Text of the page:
Each poem I've discussed has enacted this heavy lifting. Precision, these poems suggest, is not opposed to mystery. In fact, mystery depends on our attention to the particular nature of particular English words—on the way in which our language permits us to hear one kind of word (big, small) as strategically plainer and possibly even less interesting than another kind of word that means about the same thing (immense, minute). These kinds of choices are made in all English poems, not to mention everyday speech; but not all poems take strategic advantage of those choices, making what might otherwise seem like a retreat to stillness and restraint feel laden with connotation."Shepherds are honest people; let them sing," said the seventeenth-century poet George Herbert, Marvell's contemporary. Misquoting this line in "Inlet" ("Shepherds are good people let them sing"), Oppen knew as well as Herbert did that rustic shepherds are notorious for saying elaborate things whenever they show up in poems. Plainness, these poets suggest, is never simple.
Neither is the road on which a poet travels to this realization, inevitable as it might seem. Although he ended his life with the dignity of Proust's Elstir, Oppen waited half a lifetime to wither into the truth of himself. As a young man, he published the preternaturally sophisticated Discrete Series in 1934. Then commenced a silence that didn't end until almost three decades later with the appearance of Oppen's second book, The Materials, in 1962. Exactly what made poems return to him seems obscure; even the explanations Oppen himself provided strike me as insufficient, and I suspect that his late withering seemed as mysterious to him as it does to anyone else. Less obscure to me is the sense that Oppen's career magnifies what is at stake when any writer faces the empty page, then finds it full. More threatening is my suspicion that Oppen's complete surrender of the will to write was itself the fuel for his achievement.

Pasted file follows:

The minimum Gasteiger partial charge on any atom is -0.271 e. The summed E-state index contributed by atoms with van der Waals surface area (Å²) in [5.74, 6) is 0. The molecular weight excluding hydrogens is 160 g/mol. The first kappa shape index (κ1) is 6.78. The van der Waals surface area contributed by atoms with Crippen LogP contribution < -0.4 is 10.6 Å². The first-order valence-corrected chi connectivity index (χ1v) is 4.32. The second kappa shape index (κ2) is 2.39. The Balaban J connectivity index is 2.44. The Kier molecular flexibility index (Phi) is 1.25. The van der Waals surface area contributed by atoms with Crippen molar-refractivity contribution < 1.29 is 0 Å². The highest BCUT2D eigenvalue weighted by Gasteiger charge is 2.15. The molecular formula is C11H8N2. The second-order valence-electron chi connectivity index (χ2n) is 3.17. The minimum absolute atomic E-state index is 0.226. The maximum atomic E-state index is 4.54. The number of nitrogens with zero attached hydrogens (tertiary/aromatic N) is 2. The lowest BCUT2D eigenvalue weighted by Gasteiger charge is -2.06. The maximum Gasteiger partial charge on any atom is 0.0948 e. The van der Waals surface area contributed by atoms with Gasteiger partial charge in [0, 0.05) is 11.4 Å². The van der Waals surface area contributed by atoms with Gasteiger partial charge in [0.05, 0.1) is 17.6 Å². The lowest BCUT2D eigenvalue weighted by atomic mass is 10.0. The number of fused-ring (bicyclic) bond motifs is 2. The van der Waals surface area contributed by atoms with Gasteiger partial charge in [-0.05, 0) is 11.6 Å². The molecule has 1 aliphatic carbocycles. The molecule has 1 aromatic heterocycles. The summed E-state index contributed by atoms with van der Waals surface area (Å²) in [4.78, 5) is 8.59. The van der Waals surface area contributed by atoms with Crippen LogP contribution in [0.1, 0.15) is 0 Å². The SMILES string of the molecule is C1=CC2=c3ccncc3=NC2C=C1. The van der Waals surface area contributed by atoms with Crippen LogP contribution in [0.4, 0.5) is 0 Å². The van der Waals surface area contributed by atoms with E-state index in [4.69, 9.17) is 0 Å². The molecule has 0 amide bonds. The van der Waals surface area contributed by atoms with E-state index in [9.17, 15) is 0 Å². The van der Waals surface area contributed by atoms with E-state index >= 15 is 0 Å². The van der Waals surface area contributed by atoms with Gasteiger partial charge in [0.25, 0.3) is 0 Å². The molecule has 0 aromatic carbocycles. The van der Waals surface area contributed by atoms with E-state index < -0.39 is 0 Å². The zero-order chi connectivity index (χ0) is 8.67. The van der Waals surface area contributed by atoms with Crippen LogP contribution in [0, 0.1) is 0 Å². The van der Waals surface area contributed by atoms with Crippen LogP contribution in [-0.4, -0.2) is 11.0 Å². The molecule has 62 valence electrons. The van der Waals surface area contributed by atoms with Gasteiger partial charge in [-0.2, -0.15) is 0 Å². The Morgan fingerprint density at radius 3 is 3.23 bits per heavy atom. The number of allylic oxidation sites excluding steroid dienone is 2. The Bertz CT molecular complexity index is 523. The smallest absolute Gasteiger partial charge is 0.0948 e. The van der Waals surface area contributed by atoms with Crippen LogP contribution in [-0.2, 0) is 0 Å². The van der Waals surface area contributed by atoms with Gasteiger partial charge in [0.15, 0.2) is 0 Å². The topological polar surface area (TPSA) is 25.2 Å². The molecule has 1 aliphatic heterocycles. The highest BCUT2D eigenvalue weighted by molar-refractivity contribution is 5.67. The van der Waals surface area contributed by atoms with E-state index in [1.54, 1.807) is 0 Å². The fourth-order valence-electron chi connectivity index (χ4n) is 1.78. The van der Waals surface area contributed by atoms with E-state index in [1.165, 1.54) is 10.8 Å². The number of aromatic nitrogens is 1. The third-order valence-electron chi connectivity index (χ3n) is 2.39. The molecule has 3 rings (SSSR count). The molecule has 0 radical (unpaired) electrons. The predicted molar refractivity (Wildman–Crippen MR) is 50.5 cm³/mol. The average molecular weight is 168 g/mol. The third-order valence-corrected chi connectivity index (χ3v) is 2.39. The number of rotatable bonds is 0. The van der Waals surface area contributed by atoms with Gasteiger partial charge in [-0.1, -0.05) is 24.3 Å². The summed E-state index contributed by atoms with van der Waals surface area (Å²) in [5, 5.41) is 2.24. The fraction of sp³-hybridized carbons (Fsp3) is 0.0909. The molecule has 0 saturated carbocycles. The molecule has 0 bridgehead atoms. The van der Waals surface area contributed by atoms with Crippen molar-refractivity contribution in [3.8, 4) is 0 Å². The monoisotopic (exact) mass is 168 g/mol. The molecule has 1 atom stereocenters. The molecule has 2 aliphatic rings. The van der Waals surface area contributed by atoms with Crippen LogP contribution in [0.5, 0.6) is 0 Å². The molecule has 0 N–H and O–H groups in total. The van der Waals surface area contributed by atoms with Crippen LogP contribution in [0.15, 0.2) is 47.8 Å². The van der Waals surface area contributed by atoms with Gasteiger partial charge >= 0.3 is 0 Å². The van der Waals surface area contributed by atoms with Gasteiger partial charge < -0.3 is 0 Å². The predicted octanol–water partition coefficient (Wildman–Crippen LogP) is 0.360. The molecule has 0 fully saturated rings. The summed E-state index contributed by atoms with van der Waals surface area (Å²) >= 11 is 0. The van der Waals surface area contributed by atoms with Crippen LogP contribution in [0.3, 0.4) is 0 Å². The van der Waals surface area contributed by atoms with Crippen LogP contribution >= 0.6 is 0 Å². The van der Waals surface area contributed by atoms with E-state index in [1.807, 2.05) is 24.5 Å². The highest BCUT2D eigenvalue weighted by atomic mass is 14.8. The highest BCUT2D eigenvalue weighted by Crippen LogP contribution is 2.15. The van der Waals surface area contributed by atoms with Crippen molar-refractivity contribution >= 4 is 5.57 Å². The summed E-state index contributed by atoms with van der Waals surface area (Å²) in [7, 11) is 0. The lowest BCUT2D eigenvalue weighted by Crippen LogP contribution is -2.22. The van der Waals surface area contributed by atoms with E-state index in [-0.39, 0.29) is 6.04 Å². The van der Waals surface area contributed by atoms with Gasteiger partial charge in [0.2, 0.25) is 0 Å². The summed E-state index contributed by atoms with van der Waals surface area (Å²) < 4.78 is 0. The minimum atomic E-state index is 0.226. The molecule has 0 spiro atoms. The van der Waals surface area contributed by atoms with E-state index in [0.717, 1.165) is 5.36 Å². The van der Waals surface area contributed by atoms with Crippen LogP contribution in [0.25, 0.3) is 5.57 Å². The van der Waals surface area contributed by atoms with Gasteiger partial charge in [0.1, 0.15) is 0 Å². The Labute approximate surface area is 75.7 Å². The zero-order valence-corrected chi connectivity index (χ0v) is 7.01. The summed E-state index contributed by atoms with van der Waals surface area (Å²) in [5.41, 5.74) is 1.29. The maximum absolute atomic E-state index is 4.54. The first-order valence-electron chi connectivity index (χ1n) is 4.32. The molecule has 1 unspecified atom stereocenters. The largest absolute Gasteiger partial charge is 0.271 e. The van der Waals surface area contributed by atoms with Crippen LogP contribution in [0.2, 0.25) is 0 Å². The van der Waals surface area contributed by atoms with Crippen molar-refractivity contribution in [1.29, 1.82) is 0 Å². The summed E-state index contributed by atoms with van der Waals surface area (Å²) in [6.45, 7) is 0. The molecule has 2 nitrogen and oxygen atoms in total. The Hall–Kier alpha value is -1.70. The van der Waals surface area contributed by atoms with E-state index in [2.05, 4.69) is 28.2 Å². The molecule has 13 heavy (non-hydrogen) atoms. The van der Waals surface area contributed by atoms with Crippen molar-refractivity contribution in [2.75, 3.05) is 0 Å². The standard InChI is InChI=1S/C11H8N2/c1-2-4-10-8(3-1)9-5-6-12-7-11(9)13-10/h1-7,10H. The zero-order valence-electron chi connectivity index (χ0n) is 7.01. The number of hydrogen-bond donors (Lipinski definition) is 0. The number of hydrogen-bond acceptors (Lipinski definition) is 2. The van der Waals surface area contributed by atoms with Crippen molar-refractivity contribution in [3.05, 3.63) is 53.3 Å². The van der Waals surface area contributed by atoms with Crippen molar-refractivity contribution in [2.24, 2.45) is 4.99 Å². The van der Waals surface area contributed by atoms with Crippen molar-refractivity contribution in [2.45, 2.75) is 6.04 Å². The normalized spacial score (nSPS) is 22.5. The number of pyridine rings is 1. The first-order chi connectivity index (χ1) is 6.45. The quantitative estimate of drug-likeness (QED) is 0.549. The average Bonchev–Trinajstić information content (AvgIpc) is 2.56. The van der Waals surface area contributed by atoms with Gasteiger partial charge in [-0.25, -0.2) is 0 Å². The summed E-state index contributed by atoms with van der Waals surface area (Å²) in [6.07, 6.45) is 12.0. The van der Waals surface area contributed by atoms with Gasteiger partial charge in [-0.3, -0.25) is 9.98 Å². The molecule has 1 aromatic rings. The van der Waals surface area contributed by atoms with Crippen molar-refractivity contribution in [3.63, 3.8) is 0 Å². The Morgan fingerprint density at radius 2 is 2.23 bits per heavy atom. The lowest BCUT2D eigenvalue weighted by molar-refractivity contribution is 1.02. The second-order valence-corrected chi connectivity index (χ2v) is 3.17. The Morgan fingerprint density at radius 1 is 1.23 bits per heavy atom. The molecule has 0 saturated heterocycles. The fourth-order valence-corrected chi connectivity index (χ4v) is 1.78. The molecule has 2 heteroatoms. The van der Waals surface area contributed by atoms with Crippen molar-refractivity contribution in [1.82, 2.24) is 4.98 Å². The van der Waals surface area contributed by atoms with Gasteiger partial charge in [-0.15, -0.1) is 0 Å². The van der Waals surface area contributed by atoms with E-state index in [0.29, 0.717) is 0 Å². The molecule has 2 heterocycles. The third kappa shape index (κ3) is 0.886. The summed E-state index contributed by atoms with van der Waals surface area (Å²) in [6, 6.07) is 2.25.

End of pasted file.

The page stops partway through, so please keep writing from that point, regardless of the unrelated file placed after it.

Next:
Not everyone is by nature so stoic, nor does anyone need to be—unless stoicism distinguishes him truly. My point is not that anyone ought necessarily to strive to write like Oppen or Marvell or any other writer. Nor is it my intention to hold up the virtues of restraint as inevitably superior to any other virtues. "Idolatry of the forms which had inspired it," says Proust, "a tendency to take the line of least resistance, must gradually undermine an Elstir's progress." Which is to say that the virtue of restraint (or anything else) cannot be guaranteed, and neither may its inevitability be assumed in a poem that does not yet exist. Restraint will move you if such values distinguish the poems you must write—against your own will. Yeats, Oppen, or Marvell will matter if you learn to hear yourself by listening to them. The greatest poems we will write already exist, and the work of a lifetime is to recognize them as our own.
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About the Author
James Longenbach is the author of four poetry collections, including The Iron Key and Draft of a Letter, and six works of criticism, including The Art of the Poetic Line and The Resistance to Poetry, as well as numerous essays and reviews. He is Joseph Henry Gilmore Professor of English at the University of Rochester.
The Virtues of Poetry